On one of our days in the mountains of Northern New Mexico, our family hiked up to an old abandoned turquoise mine. The hike was a grueling mile and a half climb up the side of a mountain. Eventually, we found the mine! For the next hour or so, the eight of us had a great time climbing around in the pile of rubble at the mouth of the mine, looking for flecks of blue green that indicated turquoise.
All of my kids like rocks, and every time we go on a hike they come back with a few interesting samples. My oldest daughter, however, has a special affinity for rocks and minerals. She in particular really enjoyed sifting through the rock pile. Which got me to thinking, is there more that I can do to help her learn about rocks and minerals?
Mining For Knowledge
One of the things that I appreciate the most about homeschooling my kids is that we can spend extra time on the things that interest my kids the most. If we stumble into an area of knowledge that grabs my kids’ attention, we can linger there for as long as we want. Public schools just can’t do that, because the state (and by extension, the voters) demands that they teach to a test. In the case of my home state, the Texas Essential Knowledge and Skills requirements are quite limited when it comes to Geology. Instead, focus is on the scientific method, which is fine, but what if a kid is super interested in Geology, or Chemistry?
“Sorry kiddo, you will have to pursue that interest on your own time. Right now you have to go to health class and learn the dangers of Vaping!”
Back to Lingering
A week and a half ago, the eight of us went to free Thursday at The Houston Museum of Natural Science. While there, we stumbled into the Cullen Hall of Gems and Minerals. The exhibit was spectacular. Grace and I were captivated.
While More Love Mama and the boys moved on through to another exhibit the girls and I spent over an hour looking at all the cool “rocks”. We stopped at every display case and read about the “rocks” inside, and where they were from. My kids were pleasantly surprised to learn that many of them came from the Democratic Republic of Congo.
But We Weren’t Done
Recently, while driving to the store, Grace and I had a discussion about rocks, gems, minerals, crystals, and geology in general. The goal of the discussion, from my point, was to gauge Grace’s interest in geology and to see if she wanted to continue to learn more. It was clear from our discussion that Grace has a real interest, so the wheels in my mind got to turning.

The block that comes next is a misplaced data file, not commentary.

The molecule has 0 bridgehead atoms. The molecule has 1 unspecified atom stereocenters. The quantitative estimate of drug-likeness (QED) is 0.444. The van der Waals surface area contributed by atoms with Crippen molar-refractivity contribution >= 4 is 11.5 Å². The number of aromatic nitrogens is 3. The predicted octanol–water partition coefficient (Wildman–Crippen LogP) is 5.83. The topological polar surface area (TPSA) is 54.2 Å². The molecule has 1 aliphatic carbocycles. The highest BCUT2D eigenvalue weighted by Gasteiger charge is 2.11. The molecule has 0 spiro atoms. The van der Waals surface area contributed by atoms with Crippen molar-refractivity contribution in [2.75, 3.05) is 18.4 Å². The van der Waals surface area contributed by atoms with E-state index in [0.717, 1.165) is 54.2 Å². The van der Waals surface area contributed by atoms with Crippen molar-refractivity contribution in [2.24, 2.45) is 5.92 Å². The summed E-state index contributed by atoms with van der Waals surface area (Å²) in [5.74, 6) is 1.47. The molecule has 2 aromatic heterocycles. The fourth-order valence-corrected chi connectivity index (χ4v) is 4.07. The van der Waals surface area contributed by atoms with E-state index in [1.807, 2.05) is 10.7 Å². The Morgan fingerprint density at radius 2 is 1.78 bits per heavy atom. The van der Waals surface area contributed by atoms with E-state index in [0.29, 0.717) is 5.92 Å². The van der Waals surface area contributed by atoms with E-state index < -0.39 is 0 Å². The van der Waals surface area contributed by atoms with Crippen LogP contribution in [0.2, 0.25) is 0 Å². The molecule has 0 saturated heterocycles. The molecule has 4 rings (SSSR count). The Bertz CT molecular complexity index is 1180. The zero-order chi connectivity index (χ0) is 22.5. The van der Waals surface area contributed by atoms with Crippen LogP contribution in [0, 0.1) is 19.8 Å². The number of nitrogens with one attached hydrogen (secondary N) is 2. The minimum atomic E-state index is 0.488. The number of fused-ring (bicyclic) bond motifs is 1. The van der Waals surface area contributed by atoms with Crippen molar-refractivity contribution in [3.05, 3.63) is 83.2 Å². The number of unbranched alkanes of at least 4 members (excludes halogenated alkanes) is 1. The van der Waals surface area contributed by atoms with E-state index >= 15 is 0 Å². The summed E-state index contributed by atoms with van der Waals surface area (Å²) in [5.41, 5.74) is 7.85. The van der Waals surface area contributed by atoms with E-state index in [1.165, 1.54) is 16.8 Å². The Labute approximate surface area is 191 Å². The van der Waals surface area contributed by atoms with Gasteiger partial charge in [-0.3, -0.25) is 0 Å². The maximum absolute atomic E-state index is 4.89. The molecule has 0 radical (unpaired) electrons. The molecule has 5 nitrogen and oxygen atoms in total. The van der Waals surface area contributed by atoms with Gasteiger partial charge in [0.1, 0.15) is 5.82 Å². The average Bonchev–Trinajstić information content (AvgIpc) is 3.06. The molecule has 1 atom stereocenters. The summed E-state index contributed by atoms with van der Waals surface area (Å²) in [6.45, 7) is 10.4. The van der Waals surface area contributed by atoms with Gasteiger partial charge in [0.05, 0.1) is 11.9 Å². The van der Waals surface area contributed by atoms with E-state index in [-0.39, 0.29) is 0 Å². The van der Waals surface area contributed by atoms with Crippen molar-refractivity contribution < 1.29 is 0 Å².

What could I do to fan the flames of interest that Grace had in geology? It’s not like I know much about “rocks”. I had to morph from teacher, to facilitator.
One philosophy of being a Worry Free Homeschooling Parent/Teacher is that we go beyond passing out reading materials and worksheets. All inclusive curriculum is a great place to start, but what if our children show enough interest in a subject to warrant that we go a little bit deeper, you know, linger? That’s when take off our teacher hat and become a facilitator.
But, what is a facilitator?
- As facilitator, you aren’t passing knowledge from yourself to your student, like a college professor. In fact, you don’t have to know much at all about the particular subject to be studied. You just have to know how and where to find knowledge and how to get that knowledge to your student in an efficient and engaging way.
- You provide the means and your student takes over the responsibility of learning the material.
- Pay attention to your student and recognize when they have a deeper interest in a particular subject.
- Research and become a student of that subject yourself.
- Find additional information on the subject. It could be in the form of videos, books, posters, museums, and even interest groups and clubs. It’s your job to find and provide these resources to your student. If they want to pursue it, great!
- Evaluate their level of understanding. This doesn’t have to be a written test. It can be an experiment, a paper, or simply a discussion in which your student shares their knowledge of the subject. It’s important that you don’t turn the evaluation process into drudgery, or their interest may come to an abrupt end.
- Sometimes the road ends here, and your student moves on to something else interesting. That’s perfectly fine. In this case, you go back to the first step and wait for your student to show interest in another subject. Sometimes, your student’s interest increases to the point that they take over how they will proceed.
So What’s Next For My Little Rock Hound?
I don’t know. Maybe she’ll become a gemologist, or perhaps she’ll get a degree as a geologist and work for a big petroleum company, or maybe she’ll be a homeschooling mother with an affinity for pretty rocks. Either way, all I want is for her to be happy!
For the time being, I will continue to take her hiking, camping, and rock hunting. I have already saved a link to Geology.com for her to look through at her own leisure and I found an interesting series for her to watch called Turquoise Fever . I also found this cute video for learning about the three types of rock. Who knows, I might even help her buy a rock tumbler.
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If you are a homeschooling parent, or even thinking about becoming one, why don’t you consider joining our brand new Facebook group. You can read the group description here:
Worry Free Homeschooling is a homeschool parents group created to bring homeschooling parents together to share ideas, curriculum, activities and teaching techniques, product reviews, and suggestions. The philosophy of this group is that we all have our own teaching styles and that’s OK. What’s not OK is worrying. Homeschooling is an awesome way to educate our kids, but we should never lose sleep worrying whether we are doing it right.
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